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Hey Taxpayers, Guess Who Foots the Bill For Arctic Oil Spills?

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Last week the Canadian Government closed biding from oil companies to explore 905,000 hectares in the Arctic Ocean. The area is equivalent to 1.1 million football fields.

After 20 years of inactivity, a new wave of exploration is expected. In the wake of the 2010 BP Horizon spill in the Gulf of Mexico, our government needs to make changes to our outdated liability regime. Currently, the Canadian taxpayer is liable for offshore oil spills in the Arctic. Our government needs to adhere to the polluter pays principle.

Under current law, the company is responsible for damages up to $40 million of absolute liability, regardless of fault or negligence. Beyond the $40 million, it is either Canadian taxpayers or the company paying, depending on fault.

Why are we providing public insurance -- and in the process, creating a moral hazard -- for oil companies? We do not provide public insurance for homeowners in the case of a fire, or car owners in the case of a motor vehicle accident. Individual Canadians buy insurance for these events.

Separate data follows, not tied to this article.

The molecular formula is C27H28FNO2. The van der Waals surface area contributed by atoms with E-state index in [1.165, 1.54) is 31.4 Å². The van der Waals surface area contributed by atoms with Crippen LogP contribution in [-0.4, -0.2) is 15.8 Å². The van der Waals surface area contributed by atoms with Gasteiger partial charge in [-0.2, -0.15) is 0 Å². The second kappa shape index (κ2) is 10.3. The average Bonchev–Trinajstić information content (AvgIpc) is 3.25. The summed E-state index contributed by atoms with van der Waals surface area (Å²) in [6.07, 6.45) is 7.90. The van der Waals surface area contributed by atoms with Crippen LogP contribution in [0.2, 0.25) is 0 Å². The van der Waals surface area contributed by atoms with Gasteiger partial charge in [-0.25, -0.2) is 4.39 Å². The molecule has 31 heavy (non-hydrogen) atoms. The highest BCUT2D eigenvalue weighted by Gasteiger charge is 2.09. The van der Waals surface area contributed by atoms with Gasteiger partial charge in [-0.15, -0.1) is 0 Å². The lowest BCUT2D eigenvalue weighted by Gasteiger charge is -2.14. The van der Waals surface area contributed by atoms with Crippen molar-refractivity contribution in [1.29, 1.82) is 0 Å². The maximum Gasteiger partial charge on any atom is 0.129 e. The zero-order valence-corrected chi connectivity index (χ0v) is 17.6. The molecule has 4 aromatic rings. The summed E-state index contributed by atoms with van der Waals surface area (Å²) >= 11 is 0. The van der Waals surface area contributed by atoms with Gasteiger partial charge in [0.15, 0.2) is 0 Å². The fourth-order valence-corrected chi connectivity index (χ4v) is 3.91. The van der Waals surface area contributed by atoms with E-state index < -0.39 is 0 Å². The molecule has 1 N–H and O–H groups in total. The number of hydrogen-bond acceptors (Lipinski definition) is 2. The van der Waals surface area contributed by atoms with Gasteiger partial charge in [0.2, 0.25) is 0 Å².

The liability cap is paltry when compared to the $40 billion in damages caused by BP after the Gulf of Mexico disaster in April 2010. The damages are 1,000 times the current Canadian liability cap for offshore drilling under the Canada Oil and Gas Operations Act (COGOA).

"If a company with less financial means than BP had caused the Gulf of Mexico spill, the company would likely have declared bankruptcy long before paying anything close to the damages caused, regardless of fault," explains Will Amos, Director of the Environmental Law Clinic at the University of Ottawa. Amos says the situation in Canada is identical.

The auctioned leases are in the relatively shallow waters, most less than 500 metres, in the Beaufort Sea and Mackenzie Delta, along the Yukon-Alaska border. The BP Horizon well was in 1,500 metres of water. The depth contributed to the agonizing 87 days it took to cap the well.

Although the Canadian parcels are relatively shallow, drilling in the arctic presents different challenges than the Gulf of Mexico. The Arctic is extremely cold, has long seasons of darkness, experiences hurricane-strength storms, and is regularly fog covered. Further, the remote location is thousands of kilometres from equipment and technical expertise. It took 87 days in the Gulf of Mexico, how long would it take in the Arctic?

These harsh conditions and the barely-existent offshore spill response infrastructure make a potential spill prolonged and costly to the underwriters -- the Canadian taxpayer.

Only one offshore well has been drilled in the Canadian Arctic in the past 20 years. While over 400 wells have been drilled and 65 fields discovered, drilling has been dormant since the 1980s, except for Devon's Paktoa C-60 well, drilled in the winter of 2005. The past is not necessarily indicative of the future, especially with the recent mineral auction.